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Turner Realtors in the News

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We’ve had a pretty good run recently with media coverage. Going back through Google searches looking for the articles was a trip down memory lane. Interestingly and annoyingly, I had to pay to get the archive stories from the Oregonian. It’s also a reminder that links to their articles die with age.

16 Comments on “Turner Realtors in the News

  1. ““Portland’s [real estate] market did not have the massive appreciation that some of the markets that are hurting now did,” Charles Turner of Prudential Northwest Properties, and author of PortlandRealEstateBlog.com, said.”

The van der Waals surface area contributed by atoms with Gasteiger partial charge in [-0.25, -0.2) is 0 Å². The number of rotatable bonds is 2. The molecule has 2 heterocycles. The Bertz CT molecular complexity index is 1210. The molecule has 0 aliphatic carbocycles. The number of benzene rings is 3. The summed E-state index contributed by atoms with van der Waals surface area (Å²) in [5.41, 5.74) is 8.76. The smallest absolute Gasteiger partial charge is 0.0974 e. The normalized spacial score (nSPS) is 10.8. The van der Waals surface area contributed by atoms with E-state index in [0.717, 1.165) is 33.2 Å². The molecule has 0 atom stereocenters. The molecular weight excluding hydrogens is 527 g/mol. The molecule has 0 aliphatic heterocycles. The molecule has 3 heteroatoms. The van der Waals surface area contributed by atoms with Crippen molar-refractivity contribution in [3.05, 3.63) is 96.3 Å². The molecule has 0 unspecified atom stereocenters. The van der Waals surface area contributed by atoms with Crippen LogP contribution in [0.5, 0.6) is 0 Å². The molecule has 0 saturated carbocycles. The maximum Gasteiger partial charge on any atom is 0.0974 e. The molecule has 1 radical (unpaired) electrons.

Are you kidding me?

    I suppose “less massive” may be true. But even “less massive” can still be “massive.” I cleared more than a $100K holding a condo for two years and doing nothing to improve it. To me, that qualifies as “massive” (and “bubble”).

  2. I’m not sure how much can be accurately quantified. Using MacroMarkets, Atlanta had a 54% 10-year increase but is down 0.7%. Similarly, Chicago is up 84% 10-year but down 3%. Neither makes much sense. Even more odd, Dallas up only 24% since 2000, but still down 0.13%.